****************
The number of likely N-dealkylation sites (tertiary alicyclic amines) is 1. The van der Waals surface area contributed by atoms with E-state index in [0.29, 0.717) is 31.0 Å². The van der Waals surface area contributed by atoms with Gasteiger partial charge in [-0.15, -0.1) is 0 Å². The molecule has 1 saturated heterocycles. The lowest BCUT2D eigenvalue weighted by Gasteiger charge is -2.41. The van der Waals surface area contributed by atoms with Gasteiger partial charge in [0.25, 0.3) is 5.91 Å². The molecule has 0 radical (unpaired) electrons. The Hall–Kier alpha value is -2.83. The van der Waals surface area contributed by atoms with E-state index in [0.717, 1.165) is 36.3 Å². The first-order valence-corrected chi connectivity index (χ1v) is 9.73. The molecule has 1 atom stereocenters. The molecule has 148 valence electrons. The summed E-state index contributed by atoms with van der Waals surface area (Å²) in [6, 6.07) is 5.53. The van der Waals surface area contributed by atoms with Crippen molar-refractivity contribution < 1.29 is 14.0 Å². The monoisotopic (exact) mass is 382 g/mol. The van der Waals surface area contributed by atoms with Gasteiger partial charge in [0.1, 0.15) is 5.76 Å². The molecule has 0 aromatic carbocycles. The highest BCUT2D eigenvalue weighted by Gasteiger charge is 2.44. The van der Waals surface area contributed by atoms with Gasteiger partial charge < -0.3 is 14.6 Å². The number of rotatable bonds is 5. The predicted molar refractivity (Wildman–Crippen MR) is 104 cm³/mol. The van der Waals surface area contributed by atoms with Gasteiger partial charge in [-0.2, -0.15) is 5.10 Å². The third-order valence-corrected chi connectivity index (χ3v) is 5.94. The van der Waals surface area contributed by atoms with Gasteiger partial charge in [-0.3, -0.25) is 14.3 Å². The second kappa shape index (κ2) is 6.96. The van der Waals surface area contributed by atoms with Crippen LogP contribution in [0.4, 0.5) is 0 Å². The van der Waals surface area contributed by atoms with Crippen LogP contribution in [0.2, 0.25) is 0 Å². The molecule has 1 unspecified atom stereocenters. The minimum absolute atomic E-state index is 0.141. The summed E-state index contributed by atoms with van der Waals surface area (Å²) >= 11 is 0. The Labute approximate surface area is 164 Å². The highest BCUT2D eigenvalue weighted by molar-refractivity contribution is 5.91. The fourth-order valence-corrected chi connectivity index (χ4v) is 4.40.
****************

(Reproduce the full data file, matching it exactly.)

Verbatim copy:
The number of likely N-dealkylation sites (tertiary alicyclic amines) is 1. The van der Waals surface area contributed by atoms with E-state index in [0.29, 0.717) is 31.0 Å². The van der Waals surface area contributed by atoms with Gasteiger partial charge in [-0.15, -0.1) is 0 Å². The molecule has 1 saturated heterocycles. The lowest BCUT2D eigenvalue weighted by Gasteiger charge is -2.41. The van der Waals surface area contributed by atoms with Gasteiger partial charge in [0.25, 0.3) is 5.91 Å². The molecule has 0 radical (unpaired) electrons. The Hall–Kier alpha value is -2.83. The van der Waals surface area contributed by atoms with E-state index in [0.717, 1.165) is 36.3 Å². The first-order valence-corrected chi connectivity index (χ1v) is 9.73. The molecule has 1 atom stereocenters. The molecule has 148 valence electrons. The summed E-state index contributed by atoms with van der Waals surface area (Å²) in [6, 6.07) is 5.53. The van der Waals surface area contributed by atoms with Crippen molar-refractivity contribution < 1.29 is 14.0 Å². The monoisotopic (exact) mass is 382 g/mol. The van der Waals surface area contributed by atoms with Gasteiger partial charge in [0.1, 0.15) is 5.76 Å². The molecule has 0 aromatic carbocycles. The highest BCUT2D eigenvalue weighted by Gasteiger charge is 2.44. The van der Waals surface area contributed by atoms with Gasteiger partial charge < -0.3 is 14.6 Å². The number of rotatable bonds is 5. The predicted molar refractivity (Wildman–Crippen MR) is 104 cm³/mol. The van der Waals surface area contributed by atoms with Gasteiger partial charge in [-0.2, -0.15) is 5.10 Å². The third-order valence-corrected chi connectivity index (χ3v) is 5.94. The van der Waals surface area contributed by atoms with Gasteiger partial charge in [-0.3, -0.25) is 14.3 Å². The second kappa shape index (κ2) is 6.96. The van der Waals surface area contributed by atoms with Crippen LogP contribution in [0.4, 0.5) is 0 Å². The van der Waals surface area contributed by atoms with Crippen LogP contribution in [0.2, 0.25) is 0 Å². The molecule has 1 unspecified atom stereocenters. The minimum absolute atomic E-state index is 0.141. The summed E-state index contributed by atoms with van der Waals surface area (Å²) >= 11 is 0. The Labute approximate surface area is 164 Å². The highest BCUT2D eigenvalue weighted by molar-refractivity contribution is 5.91. The fourth-order valence-corrected chi connectivity index (χ4v) is 4.40.